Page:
“Empire” has finally started behaving like a normal TV show in terms of ratings. While it’s still far and away the No. 1 scripted series on TV in adults 18-49, its ratings have dropped off some in the two weeks since the second-season premiere.
That, of course, is what most shows do — and the opposite of what “Empire” did last year. After premiering to a very solid 3.8 in the 18-49 demographic (all numbers here are same-day ratings), it went on a nearly unbroken string of growth over the course of the season. (There was a slight, 0.1 decline in episode 4, after which it built on or maintained its rating for every subsequent episode.)
The show launched dozens of “see, broadcast TV still works!” thinkpieces, and even with its declines so far this season, it’s as big a hit as any network has seen in some time.
So the question is: How much time? Where would “Empire,” with its 6.1 rating through the first two weeks of the season, have stood in the broadcast landscape of 10 years ago? Would it have been considered as big a smash in 2005 as it was in 2015?
It depends on how you look at the numbers, but the answer is either “not quite” or “resounding yes.”
If you transplanted “Empire’s” 6.1 average for the opening two weeks to the start of the 2005-06 season, it would still be a hit — just not a world-beater. That figure would have placed it ninth or 10th in the rankings. The No. 1 show at the time? “Desperate Housewives,” whose first two episodes of fall 2005 averaged a 12.15 rating, which is hard to even fathom today.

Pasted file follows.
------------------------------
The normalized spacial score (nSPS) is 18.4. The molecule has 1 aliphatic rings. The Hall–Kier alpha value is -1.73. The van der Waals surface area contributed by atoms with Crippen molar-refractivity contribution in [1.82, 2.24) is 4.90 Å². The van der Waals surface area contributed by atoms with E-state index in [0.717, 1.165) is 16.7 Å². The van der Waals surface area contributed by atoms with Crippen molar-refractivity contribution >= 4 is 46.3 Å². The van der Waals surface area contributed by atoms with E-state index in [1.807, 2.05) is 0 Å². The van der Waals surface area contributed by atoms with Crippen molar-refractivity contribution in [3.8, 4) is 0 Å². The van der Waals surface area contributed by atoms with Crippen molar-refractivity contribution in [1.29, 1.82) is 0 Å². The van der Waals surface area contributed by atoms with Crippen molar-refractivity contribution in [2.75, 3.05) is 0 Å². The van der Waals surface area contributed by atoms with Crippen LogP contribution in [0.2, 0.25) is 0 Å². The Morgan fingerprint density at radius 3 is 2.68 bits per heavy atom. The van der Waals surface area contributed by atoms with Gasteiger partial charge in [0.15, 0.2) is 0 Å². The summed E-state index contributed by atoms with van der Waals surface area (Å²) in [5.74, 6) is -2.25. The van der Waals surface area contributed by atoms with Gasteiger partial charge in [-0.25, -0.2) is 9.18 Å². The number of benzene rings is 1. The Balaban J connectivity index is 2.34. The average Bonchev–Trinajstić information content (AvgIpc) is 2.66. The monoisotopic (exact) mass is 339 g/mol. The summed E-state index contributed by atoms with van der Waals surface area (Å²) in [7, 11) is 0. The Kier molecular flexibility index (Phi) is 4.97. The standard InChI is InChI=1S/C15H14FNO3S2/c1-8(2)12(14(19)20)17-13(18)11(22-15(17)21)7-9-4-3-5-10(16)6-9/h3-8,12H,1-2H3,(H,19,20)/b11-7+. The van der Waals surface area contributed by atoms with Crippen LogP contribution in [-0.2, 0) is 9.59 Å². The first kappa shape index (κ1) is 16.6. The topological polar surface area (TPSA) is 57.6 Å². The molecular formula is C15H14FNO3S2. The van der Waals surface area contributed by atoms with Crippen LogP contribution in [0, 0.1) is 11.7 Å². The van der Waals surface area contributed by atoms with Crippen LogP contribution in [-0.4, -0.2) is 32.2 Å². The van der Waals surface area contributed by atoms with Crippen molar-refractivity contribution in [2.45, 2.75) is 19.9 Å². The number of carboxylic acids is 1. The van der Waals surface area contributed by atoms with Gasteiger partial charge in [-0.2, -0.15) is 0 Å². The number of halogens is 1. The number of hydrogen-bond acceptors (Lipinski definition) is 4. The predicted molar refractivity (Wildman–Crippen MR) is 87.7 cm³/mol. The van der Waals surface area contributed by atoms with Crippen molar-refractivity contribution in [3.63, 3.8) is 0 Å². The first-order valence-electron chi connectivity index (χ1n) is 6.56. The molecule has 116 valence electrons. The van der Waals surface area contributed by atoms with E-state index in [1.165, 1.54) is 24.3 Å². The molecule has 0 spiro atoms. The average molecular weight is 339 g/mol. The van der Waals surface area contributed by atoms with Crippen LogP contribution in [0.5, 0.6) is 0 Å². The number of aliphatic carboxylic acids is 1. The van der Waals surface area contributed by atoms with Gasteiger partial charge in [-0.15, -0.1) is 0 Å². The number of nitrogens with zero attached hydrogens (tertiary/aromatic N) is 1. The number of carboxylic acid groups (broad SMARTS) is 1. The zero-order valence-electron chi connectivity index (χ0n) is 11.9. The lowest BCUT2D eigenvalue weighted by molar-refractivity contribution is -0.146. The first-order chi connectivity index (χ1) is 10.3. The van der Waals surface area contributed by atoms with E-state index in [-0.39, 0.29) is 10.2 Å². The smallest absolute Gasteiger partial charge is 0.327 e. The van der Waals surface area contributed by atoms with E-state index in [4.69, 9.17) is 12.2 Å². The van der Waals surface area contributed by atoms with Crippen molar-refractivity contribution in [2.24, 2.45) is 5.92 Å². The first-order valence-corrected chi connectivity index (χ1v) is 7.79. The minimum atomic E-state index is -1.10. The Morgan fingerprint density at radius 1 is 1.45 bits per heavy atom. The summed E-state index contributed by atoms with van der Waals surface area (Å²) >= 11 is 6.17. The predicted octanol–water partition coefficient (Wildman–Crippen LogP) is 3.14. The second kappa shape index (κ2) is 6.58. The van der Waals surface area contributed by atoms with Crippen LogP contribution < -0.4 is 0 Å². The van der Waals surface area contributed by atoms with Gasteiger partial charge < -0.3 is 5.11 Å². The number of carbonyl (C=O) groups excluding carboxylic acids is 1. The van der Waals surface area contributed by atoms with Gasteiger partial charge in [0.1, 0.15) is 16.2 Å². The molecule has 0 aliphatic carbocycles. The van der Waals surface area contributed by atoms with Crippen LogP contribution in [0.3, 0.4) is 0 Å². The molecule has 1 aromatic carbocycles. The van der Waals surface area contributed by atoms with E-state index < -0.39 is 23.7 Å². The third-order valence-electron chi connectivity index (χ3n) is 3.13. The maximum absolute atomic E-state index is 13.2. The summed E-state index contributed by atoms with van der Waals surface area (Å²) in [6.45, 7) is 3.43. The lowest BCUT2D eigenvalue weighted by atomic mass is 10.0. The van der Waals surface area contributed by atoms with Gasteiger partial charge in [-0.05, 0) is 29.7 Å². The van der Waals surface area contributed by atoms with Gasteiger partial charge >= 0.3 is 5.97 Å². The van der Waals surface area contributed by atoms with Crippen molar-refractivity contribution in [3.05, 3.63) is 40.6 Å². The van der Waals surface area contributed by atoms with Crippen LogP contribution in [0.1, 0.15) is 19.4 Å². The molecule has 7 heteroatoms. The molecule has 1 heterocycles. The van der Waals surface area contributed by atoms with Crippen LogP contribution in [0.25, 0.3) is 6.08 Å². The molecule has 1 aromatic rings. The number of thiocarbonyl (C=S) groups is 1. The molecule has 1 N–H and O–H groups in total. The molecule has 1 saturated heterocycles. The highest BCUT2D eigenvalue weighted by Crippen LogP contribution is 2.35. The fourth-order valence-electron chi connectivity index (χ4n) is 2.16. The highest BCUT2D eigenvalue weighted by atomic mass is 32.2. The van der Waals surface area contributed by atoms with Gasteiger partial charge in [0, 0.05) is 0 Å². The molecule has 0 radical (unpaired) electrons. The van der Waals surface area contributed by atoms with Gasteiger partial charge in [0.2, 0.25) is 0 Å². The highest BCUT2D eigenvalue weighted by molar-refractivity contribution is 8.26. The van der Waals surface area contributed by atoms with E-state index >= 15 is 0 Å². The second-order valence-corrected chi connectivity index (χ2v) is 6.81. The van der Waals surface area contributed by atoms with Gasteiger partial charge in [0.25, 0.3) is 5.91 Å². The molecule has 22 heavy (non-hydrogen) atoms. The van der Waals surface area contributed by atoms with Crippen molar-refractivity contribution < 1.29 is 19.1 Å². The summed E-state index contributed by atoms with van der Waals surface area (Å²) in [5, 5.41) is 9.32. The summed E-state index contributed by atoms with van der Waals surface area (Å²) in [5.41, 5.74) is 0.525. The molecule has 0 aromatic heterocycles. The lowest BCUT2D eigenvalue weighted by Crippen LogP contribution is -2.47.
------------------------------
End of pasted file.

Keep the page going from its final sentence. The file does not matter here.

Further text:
By another metric, however, “Empire” is just as big a hit now as “Housewives” was then. The 18-49+ ranking developed by Spotted Ratings compares a show’s 18-49 ratings relative to the “league average” of all original shows on the Big 4 broadcasters each season, with 100 being average and anything over 150 considered a big hit. It’s a way to adjust for the performance of the show given the ratings environment in which it airs.
Through two weeks of 2015-16, “Empire’s” 18-49+ is 316. That, coincidentally, was also the 18-49+ number for the top-rated “American Idol” performance show in ’05-’06. (“Desperate Housewives” finished the season as the top scripted show with an 18-49+ of 248.)
It speaks to how far broadcast ratings have fallen in the past decade that “Empire” would have just been considered a strong, solid show then — a “House” or a “CSI: Miami.” Conversely, any show that could pull a double-digit 18-49 rating in the overnights these days would be looked at as an alien species.